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What Is a Newborn Specialist or Baby Nurse?

by Sara Ipatenco, studioD

New parents are often overwhelmed and worried that they don't have a clue what they're doing. While most parents adjust fairly quickly to the responsibilities associated with caring for their newborn, other parents need a bit more help. That's where newborn specialists come in. They are specifically trained to teach new parents skills as well as provide quality care for newborn babies.


A newborn specialist is more commonly referred to as a baby nurse. A baby nurse is a non-medically trained person who specializes in the care of newborn babies, though some baby nurses do have a medical nursing background. Baby nurses have extensive experience caring for newborn babies and they're well versed in each of the aspects necessary to feed, diaper, clothe and care for brand new babies. A baby nurse also has teaching capabilities that allow her to provide parent education and resources to help parents learn how to properly care for their new baby.

Typical Duties

The primary duty of a newborn specialist or baby nurse is to provide care to a newborn infant. At the same time, the baby nurse will teach parents how to take over that care at a future date. Most work the night shift so they're responsible for feeding, burping and changing a newborn while the new parents get a full night's rest. Newborn specialists often teach new moms how to breastfeed and offer tips to make the nursing process easier and more successful, and will keep logs of your baby's habits, including eating, sleeping, urinating and defecating. Many help bathe your newborn, teach you how to care for the umbilical cord stump or circumcision site, prepare and sterilize bottles, do your baby's laundry and help you maintain a neat and tidy nursery. There are also specially trained baby nurses that can help you care for twins, triplets or a premature infant.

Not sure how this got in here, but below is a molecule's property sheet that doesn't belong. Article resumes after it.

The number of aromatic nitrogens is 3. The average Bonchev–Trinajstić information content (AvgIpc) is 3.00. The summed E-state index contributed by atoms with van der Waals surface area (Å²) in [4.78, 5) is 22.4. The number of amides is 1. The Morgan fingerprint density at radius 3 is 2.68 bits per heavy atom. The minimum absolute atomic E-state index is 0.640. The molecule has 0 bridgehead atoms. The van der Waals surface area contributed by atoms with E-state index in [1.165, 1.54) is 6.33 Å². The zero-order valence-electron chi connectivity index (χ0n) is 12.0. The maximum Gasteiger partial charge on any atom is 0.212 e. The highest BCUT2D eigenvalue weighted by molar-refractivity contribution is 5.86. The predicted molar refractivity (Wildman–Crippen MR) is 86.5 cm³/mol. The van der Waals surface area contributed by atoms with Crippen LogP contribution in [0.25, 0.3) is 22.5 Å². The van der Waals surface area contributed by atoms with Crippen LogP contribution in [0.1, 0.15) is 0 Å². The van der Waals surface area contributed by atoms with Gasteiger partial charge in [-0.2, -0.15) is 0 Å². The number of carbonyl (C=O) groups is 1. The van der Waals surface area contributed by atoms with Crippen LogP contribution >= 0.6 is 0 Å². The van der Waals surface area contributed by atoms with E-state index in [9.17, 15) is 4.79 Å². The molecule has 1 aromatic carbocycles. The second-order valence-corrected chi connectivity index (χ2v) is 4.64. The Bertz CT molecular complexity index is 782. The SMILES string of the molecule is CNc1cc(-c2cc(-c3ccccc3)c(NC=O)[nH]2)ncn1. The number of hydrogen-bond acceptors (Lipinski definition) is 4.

How to Hire One

Ask your obstetrician to recommend baby nurse agencies to help you find the perfect person to help you with your newborn. Most agencies allow you to go through profiles so you can narrow you search and choose two or three candidates that you're interested in. Before you hire a baby nurse, you'll also be able to meet with each of your candidates to get a better feel for how well she would fit into your family.


Go through a reputable agency and don't hire someone who claims to be a newborn specialist or baby nurse, but doesn't have the credentials to prove it. Reputable agencies run background checks on each of their candidates and require proof of training and expertise. Most baby nurses are with your family for a minimum of five days, but the average stay is about two weeks. You can, however, request your baby nurse to stay longer if you need additional help or if you're unsure that you're ready to be on your own. Some families employ their baby nurse for up to 10 months or until the baby is sleep-trained.

About the Author

Sara Ipatenco has taught writing, health and nutrition. She started writing in 2007 and has been published in Teaching Tolerance magazine. Ipatenco holds a bachelor's degree and a master's degree in education, both from the University of Denver.

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